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Q: I am an adult child of an alcoholic, and have many unresolved issues. What should I do?

A: One of the interesting components of growing up as an ACoA (Adult Child of Alcoholics) is the feeling that "no one else knows what this feels like." In reality, many know, because many have grown up in similar situations. It doesn't really matter whether or not the parent suffering with addiction was our mother, father, and even a sibling or uncle, aunt, etc. The damage is still the same, and includes lots of what I call "abuse and abandonment issues." Abandonment can occur even if the parents stay together and do not divorce or leave the house. This kind of abandonment is called "emotional abandonment." Likewise, abuse can occur even when there is no physical abuse, and manifests itself as emotional/verbal abuse. Co-dependency is always present, in one form or another, within the addicted family unit. In my book Prodigal Song: A Memoir, I write about what happened to my two sisters and me, how we split apart rather than bonding together when addiction began destroying our home. This “lonely in a room full of people” kind of family existence is a lonely place indeed, and I can certainly relate to your pain.

Two things are very important regarding our recovery. First, although much can be gained from working with a professional counselor, I personally feel strongly that those of us who suffer from this particular disease dynamic need to connect with other recovering people... people just like us. A counselor might be well-trained in his profession, but none of this can substitute for having lived through the experience ourselves. I would urge you to try and locate a counselor who is a recovering addict, and familiar with ACoA, etc. I can tell you that this is not a philosophy embraced by everyone who works in my profession. But I believe it to be true.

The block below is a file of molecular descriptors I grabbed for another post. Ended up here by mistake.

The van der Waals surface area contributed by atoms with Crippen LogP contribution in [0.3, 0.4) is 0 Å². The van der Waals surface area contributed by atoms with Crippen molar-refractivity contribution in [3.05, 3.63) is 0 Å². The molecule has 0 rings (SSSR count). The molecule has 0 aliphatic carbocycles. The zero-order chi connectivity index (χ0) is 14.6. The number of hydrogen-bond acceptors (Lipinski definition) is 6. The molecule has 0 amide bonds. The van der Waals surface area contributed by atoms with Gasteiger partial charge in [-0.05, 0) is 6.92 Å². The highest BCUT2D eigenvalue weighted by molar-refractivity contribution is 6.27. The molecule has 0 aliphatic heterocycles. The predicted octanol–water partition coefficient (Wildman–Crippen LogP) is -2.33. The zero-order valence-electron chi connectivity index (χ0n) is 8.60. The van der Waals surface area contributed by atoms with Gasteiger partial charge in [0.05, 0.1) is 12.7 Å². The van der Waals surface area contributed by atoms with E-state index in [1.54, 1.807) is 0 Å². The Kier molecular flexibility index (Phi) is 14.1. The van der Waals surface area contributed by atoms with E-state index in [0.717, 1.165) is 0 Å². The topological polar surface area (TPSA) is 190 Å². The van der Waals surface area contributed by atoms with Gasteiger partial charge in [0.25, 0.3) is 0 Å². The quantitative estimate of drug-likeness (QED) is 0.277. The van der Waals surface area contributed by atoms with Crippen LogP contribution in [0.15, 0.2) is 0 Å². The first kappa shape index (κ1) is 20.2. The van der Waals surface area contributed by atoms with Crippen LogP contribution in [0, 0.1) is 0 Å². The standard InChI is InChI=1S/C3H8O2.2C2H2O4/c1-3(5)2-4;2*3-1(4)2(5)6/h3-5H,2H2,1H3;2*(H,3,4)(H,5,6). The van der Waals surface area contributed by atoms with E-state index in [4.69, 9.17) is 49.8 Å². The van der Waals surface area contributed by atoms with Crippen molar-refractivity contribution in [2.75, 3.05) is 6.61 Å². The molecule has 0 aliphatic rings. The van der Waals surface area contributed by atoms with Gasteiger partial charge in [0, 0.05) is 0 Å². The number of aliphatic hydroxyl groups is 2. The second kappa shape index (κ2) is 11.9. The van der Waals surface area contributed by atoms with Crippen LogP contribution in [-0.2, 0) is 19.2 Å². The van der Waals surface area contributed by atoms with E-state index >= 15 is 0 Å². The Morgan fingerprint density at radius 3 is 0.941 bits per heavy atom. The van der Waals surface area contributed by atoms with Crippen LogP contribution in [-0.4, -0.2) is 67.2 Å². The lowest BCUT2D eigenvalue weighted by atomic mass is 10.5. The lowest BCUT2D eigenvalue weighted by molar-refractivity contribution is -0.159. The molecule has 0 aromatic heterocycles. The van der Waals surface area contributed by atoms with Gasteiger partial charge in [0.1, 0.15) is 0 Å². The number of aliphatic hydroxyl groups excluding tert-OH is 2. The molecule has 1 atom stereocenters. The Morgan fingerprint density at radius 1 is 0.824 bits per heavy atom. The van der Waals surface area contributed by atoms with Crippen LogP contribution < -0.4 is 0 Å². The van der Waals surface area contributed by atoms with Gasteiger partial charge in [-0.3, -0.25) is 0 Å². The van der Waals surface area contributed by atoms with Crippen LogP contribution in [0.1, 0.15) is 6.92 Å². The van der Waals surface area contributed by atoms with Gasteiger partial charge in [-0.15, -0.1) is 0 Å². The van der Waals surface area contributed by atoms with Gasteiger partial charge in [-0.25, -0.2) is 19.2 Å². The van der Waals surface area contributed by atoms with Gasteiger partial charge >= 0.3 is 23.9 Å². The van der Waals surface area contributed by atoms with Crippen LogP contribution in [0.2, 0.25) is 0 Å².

Second, simply seeing a counselor once a week, though potentially very helpful, won't get the job done. Your issues will continually try to creep back into your life. It is never "cured." I have to work on my recovery daily, never forgetting to do the things that are healthy for me, and never taking the destructive nature of this thing for granted. The main way I do this is through FELLOWSHIP-ORIENTED RECOVERY GROUPS. This can be Al-anon/Alateen, AA, NA, CODA, ACOA... there is a long list. I recommend you look in the phone book for 12-step meetings like these in your area. If you've never done this before, it probably sounds a bit scary. But I cannot stress strongly enough the importance these meetings in my own life.

It's critical for you to break the satanic illusion that you are alone in this. You are NOT alone! Christ waits to heal you, to free you from the leftover shame and hurt and heart-woundedness that come from your life experience. And He does this, often, through the loving embrace of others just like you and me. Don't be afraid to reach out.




 


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